8. The Seige of Krishnapur by J.G. Farrell.  Fictionalized account of the sepoy mutiny in India in the 1850s.  I'm convinced that J.G. Farrell was one of the greatest writers of the twentieth century.
  9. One Hundred Years of Solitude by Gabriel Garcia Marquez. I was expecting to be underwhelmed and was blown away by this beautiful novel.  Also, my first exposure to magical realism. 
  10. The Balkan Trilogy by Olivia Manning.  Fantastic series about a young British couple living in Bucharest near the start of World War II.  Has stuck with me because one of the recurring themes is what it's like to be a mousy woman, married to a charismatic man, which I can relate to.

Monday, September 08, 2014

Money Matters

I used to keep track of our spending on tediously hand-lettered sheets of graph paper, which accumulated into a dusty pile, stored under my dresser.  It was a lot of work, but I derived great satisfaction in plotting each month's income and expenditures on a master graph.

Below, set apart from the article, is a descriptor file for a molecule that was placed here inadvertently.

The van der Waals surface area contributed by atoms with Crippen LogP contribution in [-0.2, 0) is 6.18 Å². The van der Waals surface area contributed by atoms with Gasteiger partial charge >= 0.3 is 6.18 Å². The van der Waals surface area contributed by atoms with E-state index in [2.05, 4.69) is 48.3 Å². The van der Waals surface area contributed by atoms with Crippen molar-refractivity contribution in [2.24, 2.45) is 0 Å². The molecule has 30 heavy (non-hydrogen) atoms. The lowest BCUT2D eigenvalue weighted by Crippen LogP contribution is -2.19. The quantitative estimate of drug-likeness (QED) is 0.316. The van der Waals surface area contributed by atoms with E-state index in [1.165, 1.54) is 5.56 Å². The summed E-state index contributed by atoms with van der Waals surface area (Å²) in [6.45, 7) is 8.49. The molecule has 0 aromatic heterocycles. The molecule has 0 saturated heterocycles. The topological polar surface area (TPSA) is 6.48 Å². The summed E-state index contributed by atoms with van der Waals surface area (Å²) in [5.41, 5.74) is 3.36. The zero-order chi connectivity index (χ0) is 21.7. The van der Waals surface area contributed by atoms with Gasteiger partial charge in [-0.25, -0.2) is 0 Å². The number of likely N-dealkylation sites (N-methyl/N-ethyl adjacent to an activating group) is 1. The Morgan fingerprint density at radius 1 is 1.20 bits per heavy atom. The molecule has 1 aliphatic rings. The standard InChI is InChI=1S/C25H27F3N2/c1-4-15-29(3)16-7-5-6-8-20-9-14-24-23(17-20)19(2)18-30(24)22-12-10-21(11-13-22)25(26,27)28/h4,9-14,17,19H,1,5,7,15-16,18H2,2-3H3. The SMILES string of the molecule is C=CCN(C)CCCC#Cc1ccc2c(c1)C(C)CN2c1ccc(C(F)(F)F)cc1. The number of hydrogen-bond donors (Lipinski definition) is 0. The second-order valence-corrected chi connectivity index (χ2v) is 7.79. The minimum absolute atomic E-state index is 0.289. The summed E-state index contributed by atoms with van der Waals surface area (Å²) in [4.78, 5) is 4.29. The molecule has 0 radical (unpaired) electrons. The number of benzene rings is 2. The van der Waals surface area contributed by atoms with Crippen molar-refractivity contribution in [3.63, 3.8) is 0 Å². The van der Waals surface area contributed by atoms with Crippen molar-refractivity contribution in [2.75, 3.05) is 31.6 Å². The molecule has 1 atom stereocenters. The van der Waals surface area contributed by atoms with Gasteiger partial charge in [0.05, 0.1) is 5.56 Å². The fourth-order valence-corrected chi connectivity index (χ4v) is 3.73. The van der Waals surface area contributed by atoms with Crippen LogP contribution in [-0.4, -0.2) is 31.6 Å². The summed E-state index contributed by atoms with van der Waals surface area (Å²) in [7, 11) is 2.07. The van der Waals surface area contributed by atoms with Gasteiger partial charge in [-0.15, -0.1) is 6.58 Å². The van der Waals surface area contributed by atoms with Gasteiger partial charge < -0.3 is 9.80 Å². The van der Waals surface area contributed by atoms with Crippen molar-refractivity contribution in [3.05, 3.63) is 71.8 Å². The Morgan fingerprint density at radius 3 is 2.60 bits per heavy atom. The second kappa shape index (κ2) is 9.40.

Then I entered the workforce full time, and tracking our spending became less of a priority.  I had a general idea of what we could "afford" and our expenses always seemed to fall into that range, so I didn't worry about it, and the stack of graph papers became increasingly dusty and were eventually thrown away.

Over the past several months, I've become dissatisfied with the direction in which my life is headed.  Am I really going to slave away in a cube, in exchange for financial stability, but have nothing to show for it at the end of my life except a giant pile of wine corks and a "Thanks for all your years of service" certificate?  I realized that I didn't even know what our monthly living expenses really were, so couldn't effectively set a savings goal.

Since the end of June, I've been tracking our spending (on spreadsheets this time, not graph paper) and I finally have a grasp of what we spend for variable expenses like food, clothes, household supplies, the dogs, etc.  (A lot.)  Now that I know what we spend, I can get a better handle on where we can cut back--food for sure, and how to save more.